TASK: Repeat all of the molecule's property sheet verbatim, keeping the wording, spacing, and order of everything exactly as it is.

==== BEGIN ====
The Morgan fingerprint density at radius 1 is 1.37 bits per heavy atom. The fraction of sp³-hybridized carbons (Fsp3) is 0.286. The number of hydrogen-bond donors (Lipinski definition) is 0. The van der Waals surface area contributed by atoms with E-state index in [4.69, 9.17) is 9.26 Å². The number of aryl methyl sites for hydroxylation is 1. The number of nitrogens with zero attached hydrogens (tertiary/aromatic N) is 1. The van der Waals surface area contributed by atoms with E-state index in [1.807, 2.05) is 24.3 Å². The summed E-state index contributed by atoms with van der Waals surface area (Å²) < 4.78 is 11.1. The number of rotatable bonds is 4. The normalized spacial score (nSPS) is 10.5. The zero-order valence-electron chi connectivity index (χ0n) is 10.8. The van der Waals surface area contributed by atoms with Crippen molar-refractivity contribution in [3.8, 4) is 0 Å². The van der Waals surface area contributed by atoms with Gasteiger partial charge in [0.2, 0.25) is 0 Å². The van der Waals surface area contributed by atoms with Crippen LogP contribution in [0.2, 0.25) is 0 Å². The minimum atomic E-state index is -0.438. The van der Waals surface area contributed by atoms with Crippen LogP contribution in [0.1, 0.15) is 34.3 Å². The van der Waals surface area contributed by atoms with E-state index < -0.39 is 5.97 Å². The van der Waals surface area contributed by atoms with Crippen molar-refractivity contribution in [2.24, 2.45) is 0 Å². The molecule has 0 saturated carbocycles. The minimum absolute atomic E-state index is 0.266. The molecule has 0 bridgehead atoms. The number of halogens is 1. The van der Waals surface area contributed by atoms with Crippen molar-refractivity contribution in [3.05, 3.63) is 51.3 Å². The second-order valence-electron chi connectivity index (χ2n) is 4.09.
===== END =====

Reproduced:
The Morgan fingerprint density at radius 1 is 1.37 bits per heavy atom. The fraction of sp³-hybridized carbons (Fsp3) is 0.286. The number of hydrogen-bond donors (Lipinski definition) is 0. The van der Waals surface area contributed by atoms with E-state index in [4.69, 9.17) is 9.26 Å². The number of aryl methyl sites for hydroxylation is 1. The number of nitrogens with zero attached hydrogens (tertiary/aromatic N) is 1. The van der Waals surface area contributed by atoms with E-state index in [1.807, 2.05) is 24.3 Å². The summed E-state index contributed by atoms with van der Waals surface area (Å²) < 4.78 is 11.1. The number of rotatable bonds is 4. The normalized spacial score (nSPS) is 10.5. The zero-order valence-electron chi connectivity index (χ0n) is 10.8. The van der Waals surface area contributed by atoms with Crippen molar-refractivity contribution in [3.8, 4) is 0 Å². The van der Waals surface area contributed by atoms with Gasteiger partial charge in [0.2, 0.25) is 0 Å². The van der Waals surface area contributed by atoms with Crippen LogP contribution in [0.2, 0.25) is 0 Å². The minimum atomic E-state index is -0.438. The van der Waals surface area contributed by atoms with Crippen LogP contribution in [0.1, 0.15) is 34.3 Å². The van der Waals surface area contributed by atoms with E-state index < -0.39 is 5.97 Å². The van der Waals surface area contributed by atoms with Crippen molar-refractivity contribution in [2.24, 2.45) is 0 Å². The molecule has 0 saturated carbocycles. The minimum absolute atomic E-state index is 0.266. The molecule has 0 bridgehead atoms. The number of halogens is 1. The van der Waals surface area contributed by atoms with Crippen molar-refractivity contribution in [3.05, 3.63) is 51.3 Å². The second-order valence-electron chi connectivity index (χ2n) is 4.09.